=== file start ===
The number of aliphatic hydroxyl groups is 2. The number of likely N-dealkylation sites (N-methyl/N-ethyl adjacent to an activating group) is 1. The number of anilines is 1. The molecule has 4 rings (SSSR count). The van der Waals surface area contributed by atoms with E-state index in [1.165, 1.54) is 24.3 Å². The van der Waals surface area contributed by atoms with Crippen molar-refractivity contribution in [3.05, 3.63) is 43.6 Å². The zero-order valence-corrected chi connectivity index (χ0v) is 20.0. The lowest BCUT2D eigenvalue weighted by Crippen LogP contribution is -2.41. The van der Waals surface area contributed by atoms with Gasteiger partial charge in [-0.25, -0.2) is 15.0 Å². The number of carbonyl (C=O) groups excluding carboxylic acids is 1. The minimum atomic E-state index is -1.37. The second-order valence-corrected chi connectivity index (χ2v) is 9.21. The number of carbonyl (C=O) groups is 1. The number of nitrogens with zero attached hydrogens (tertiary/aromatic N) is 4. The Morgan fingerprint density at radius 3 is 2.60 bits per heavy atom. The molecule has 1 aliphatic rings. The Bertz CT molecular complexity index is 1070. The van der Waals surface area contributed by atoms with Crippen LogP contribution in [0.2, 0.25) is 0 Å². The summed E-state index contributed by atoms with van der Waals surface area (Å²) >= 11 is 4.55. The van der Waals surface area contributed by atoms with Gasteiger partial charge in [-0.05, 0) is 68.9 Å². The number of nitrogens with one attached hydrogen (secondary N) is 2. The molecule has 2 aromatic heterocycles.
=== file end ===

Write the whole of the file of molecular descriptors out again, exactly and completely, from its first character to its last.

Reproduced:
The number of aliphatic hydroxyl groups is 2. The number of likely N-dealkylation sites (N-methyl/N-ethyl adjacent to an activating group) is 1. The number of anilines is 1. The molecule has 4 rings (SSSR count). The van der Waals surface area contributed by atoms with E-state index in [1.165, 1.54) is 24.3 Å². The van der Waals surface area contributed by atoms with Crippen molar-refractivity contribution in [3.05, 3.63) is 43.6 Å². The zero-order valence-corrected chi connectivity index (χ0v) is 20.0. The lowest BCUT2D eigenvalue weighted by Crippen LogP contribution is -2.41. The van der Waals surface area contributed by atoms with Gasteiger partial charge in [-0.25, -0.2) is 15.0 Å². The number of carbonyl (C=O) groups excluding carboxylic acids is 1. The minimum atomic E-state index is -1.37. The second-order valence-corrected chi connectivity index (χ2v) is 9.21. The number of carbonyl (C=O) groups is 1. The number of nitrogens with zero attached hydrogens (tertiary/aromatic N) is 4. The Morgan fingerprint density at radius 3 is 2.60 bits per heavy atom. The molecule has 1 aliphatic rings. The Bertz CT molecular complexity index is 1070. The van der Waals surface area contributed by atoms with Crippen LogP contribution in [0.2, 0.25) is 0 Å². The summed E-state index contributed by atoms with van der Waals surface area (Å²) >= 11 is 4.55. The van der Waals surface area contributed by atoms with Gasteiger partial charge in [-0.05, 0) is 68.9 Å². The number of nitrogens with one attached hydrogen (secondary N) is 2. The molecule has 2 aromatic heterocycles.